Providing foster care is not for feint of heart. Let’s just get that out of the way right up front. The Kansas City Star’s special reports on the state of foster care in our country shows us is that something is systemically wrong both in the way our culture looks at foster care and certainly in the way foster care is carried out in this country, and certainly in Kansas. This article confirms what I already know to be true through my own research and personal experiences.
If so many children are being victimized then can we assume that what we are doing is not working? From the star;
More than 4,000 former foster care kids every year end up homeless after leaving the system, a conveyor belt that deposits some into sex trafficking and drug addiction. Within four years of aging out, the homeless number doubles in some parts of the country. One center for homeless youth in Indiana reported that nearly 70 percent of the young people it has served so far this year had spent time in foster care, a 36 percent increase over last year.Laura Bauer and Judy L Thomas , Kansas City Star
As am man who adopted two of our four children out of the State of Oklahoma’s foster care system I can tell you four places I believe the states can begin to turn this issue around;
- Re-examine the budgets from top to bottom. More money should be allocated to those in the field providing services for families, foster care families and adoptive families (of children from the foster care system) and less on administration of said services.
- Improve the training, screening/recruiting and the setting of expectations of individuals entering into the care of foster children and/or on the path to adoption.
- 24/7 Respite Centers should be established to provide temporary relief, training, support and rejuvenation for foster care providers, adoptive parents and the youth themselves.
- Reverse the privatization of these services. Our children should not be up for profit.
Marie and I were blessed with a strong support system through our families, our personal relationships and the churches we were apart of in both Oklahoma and Kansas. We were surrounded with people who would emotionally and financially encourage us during difficult times. But make no mistake, there were many dark times when we would just need a break.
That’s not to say we didn’t love the children. No. Quite the opposite. It’s because we loved them, because we cared so much that we needed the break. And so too, our biological children. And so too, our adoptive children.
The world of foster care children, former or current, is much different than the world most of us grew up in. Sure, we may know what it is like to hear our parents fight, to not get everything we want or to be made fun of by people we thought we could trust.
But imagine being rejected by your biological parents. Imagine your first interaction with police or government being your removal from the ones you thought you could trust. Imagine new “parents’ every week, sometimes for years on end. Imagine going hungry, truly hungry.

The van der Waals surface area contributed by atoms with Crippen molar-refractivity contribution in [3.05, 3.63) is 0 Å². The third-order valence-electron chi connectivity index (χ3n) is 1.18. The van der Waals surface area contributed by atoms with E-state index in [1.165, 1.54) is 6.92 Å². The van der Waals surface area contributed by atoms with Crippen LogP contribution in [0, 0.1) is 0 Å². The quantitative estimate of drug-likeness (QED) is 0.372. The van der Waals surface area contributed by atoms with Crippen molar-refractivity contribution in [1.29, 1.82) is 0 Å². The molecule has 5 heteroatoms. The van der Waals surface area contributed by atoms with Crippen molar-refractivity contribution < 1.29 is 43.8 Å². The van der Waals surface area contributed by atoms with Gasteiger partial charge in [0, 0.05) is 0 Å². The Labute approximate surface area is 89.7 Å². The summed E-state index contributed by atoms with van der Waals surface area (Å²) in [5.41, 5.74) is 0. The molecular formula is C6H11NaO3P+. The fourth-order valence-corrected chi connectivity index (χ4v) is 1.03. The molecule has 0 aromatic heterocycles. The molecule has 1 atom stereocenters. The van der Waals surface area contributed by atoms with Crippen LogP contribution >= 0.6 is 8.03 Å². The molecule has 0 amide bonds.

And then imagine being told, “You’re eighteen now. You’re on your own.”
With no training. No support system No feeling of emotional stability.
One of Emma’s biggest fears was being rejected one more time. Another was being left permanently alone. She would often go into the negative future and imagine “What happens when you two are dead? I will have no one to take care of me!”
Sure, I know it sounds a little odd for most of us. Yet, how many times had Emma been rejected? How many times had Emma been left alone? And Brandon, too. We heard some of the stories.
Early Childhood Development
When you take the time to study brain development in children you quickly realize that the experiences you encounter in your first five years set you up for the rest of your life. Most of us are held, told we are loved and provided with everything we need in the way of food, clothing and shelter.
Before you judge, imagine trading places for those first five years. Would you be who you are today?
That’s why I look at Brandon with such admiration. We didn’t meet him until he was eight years old. The stories we began to hear as the years rolled by literally dropped my jaw. Sure he had some struggles, and still does. Yet, he gets up each day and fights his past and presses on to a better future.
None of us can change one thing in our past. We can only begin today and work to build a better future.
Cost to Society
Folks, when we turn our back on those we are supposed to protect it eventually hurts us all. Do you know why drugs are so prevalent? Do you know why there are so many crimes of burglary and opportunity to feed those drug habits? Do you know that we are throwing away thousands of kids each year?
What does this cost us as a society? If you think taking care of our children is expensive just look at what it costs us to house inmates for decades. In 2015 Kansas spent $237,682,123 on our prison system!
It is time we all rise up and demand a change. It is time we reach out to those families that have taken on the responsibility of foster care and support them. We could write them an encouraging letter or offer to take the children for a night so they can remember what it is like to date. We could take the biological siblings out to a lunch.
We can start with little things as friends and neighbors. Then we can elect men and women who will tackle this problem and begin the process of change through our governmental systems. We can all do this before it’s too late.